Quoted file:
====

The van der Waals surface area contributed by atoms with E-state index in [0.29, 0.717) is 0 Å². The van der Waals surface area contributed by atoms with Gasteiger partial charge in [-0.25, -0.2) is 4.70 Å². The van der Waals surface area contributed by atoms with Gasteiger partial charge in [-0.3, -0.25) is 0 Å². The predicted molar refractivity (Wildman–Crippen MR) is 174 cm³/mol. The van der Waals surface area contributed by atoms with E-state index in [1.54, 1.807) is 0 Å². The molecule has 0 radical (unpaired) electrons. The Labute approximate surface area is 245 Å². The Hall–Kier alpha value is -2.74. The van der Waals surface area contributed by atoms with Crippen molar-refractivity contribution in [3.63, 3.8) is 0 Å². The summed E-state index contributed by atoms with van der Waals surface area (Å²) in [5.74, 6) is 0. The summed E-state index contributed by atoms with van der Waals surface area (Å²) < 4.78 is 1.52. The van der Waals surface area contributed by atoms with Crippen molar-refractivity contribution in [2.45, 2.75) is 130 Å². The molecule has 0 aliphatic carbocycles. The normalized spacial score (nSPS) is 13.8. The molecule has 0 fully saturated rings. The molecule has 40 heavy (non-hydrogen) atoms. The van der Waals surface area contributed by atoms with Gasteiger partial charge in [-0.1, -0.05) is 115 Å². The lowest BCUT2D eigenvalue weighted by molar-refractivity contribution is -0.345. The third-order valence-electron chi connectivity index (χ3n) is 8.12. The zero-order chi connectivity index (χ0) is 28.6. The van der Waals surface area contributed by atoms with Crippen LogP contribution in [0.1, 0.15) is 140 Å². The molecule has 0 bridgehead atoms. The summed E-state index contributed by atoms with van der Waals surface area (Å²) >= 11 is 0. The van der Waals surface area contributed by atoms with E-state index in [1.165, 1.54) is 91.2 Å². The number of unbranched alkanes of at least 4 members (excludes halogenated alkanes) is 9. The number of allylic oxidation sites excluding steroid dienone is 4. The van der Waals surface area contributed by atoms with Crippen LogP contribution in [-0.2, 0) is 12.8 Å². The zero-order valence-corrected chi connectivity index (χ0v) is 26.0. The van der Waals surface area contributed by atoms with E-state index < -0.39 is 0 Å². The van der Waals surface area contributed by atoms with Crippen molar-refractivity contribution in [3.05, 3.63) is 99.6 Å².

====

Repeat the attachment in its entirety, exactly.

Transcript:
The van der Waals surface area contributed by atoms with E-state index in [0.29, 0.717) is 0 Å². The van der Waals surface area contributed by atoms with Gasteiger partial charge in [-0.25, -0.2) is 4.70 Å². The van der Waals surface area contributed by atoms with Gasteiger partial charge in [-0.3, -0.25) is 0 Å². The predicted molar refractivity (Wildman–Crippen MR) is 174 cm³/mol. The van der Waals surface area contributed by atoms with E-state index in [1.54, 1.807) is 0 Å². The molecule has 0 radical (unpaired) electrons. The Labute approximate surface area is 245 Å². The Hall–Kier alpha value is -2.74. The van der Waals surface area contributed by atoms with Crippen molar-refractivity contribution in [3.63, 3.8) is 0 Å². The summed E-state index contributed by atoms with van der Waals surface area (Å²) in [5.74, 6) is 0. The summed E-state index contributed by atoms with van der Waals surface area (Å²) < 4.78 is 1.52. The van der Waals surface area contributed by atoms with Crippen molar-refractivity contribution in [2.45, 2.75) is 130 Å². The molecule has 0 aliphatic carbocycles. The normalized spacial score (nSPS) is 13.8. The molecule has 0 fully saturated rings. The molecule has 40 heavy (non-hydrogen) atoms. The van der Waals surface area contributed by atoms with Gasteiger partial charge in [-0.1, -0.05) is 115 Å². The lowest BCUT2D eigenvalue weighted by molar-refractivity contribution is -0.345. The third-order valence-electron chi connectivity index (χ3n) is 8.12. The zero-order chi connectivity index (χ0) is 28.6. The van der Waals surface area contributed by atoms with Crippen LogP contribution in [0.1, 0.15) is 140 Å². The molecule has 0 bridgehead atoms. The summed E-state index contributed by atoms with van der Waals surface area (Å²) >= 11 is 0. The van der Waals surface area contributed by atoms with E-state index in [1.165, 1.54) is 91.2 Å². The number of unbranched alkanes of at least 4 members (excludes halogenated alkanes) is 9. The number of allylic oxidation sites excluding steroid dienone is 4. The van der Waals surface area contributed by atoms with Crippen LogP contribution in [-0.2, 0) is 12.8 Å². The zero-order valence-corrected chi connectivity index (χ0v) is 26.0. The van der Waals surface area contributed by atoms with E-state index < -0.39 is 0 Å². The van der Waals surface area contributed by atoms with Crippen molar-refractivity contribution in [3.05, 3.63) is 99.6 Å².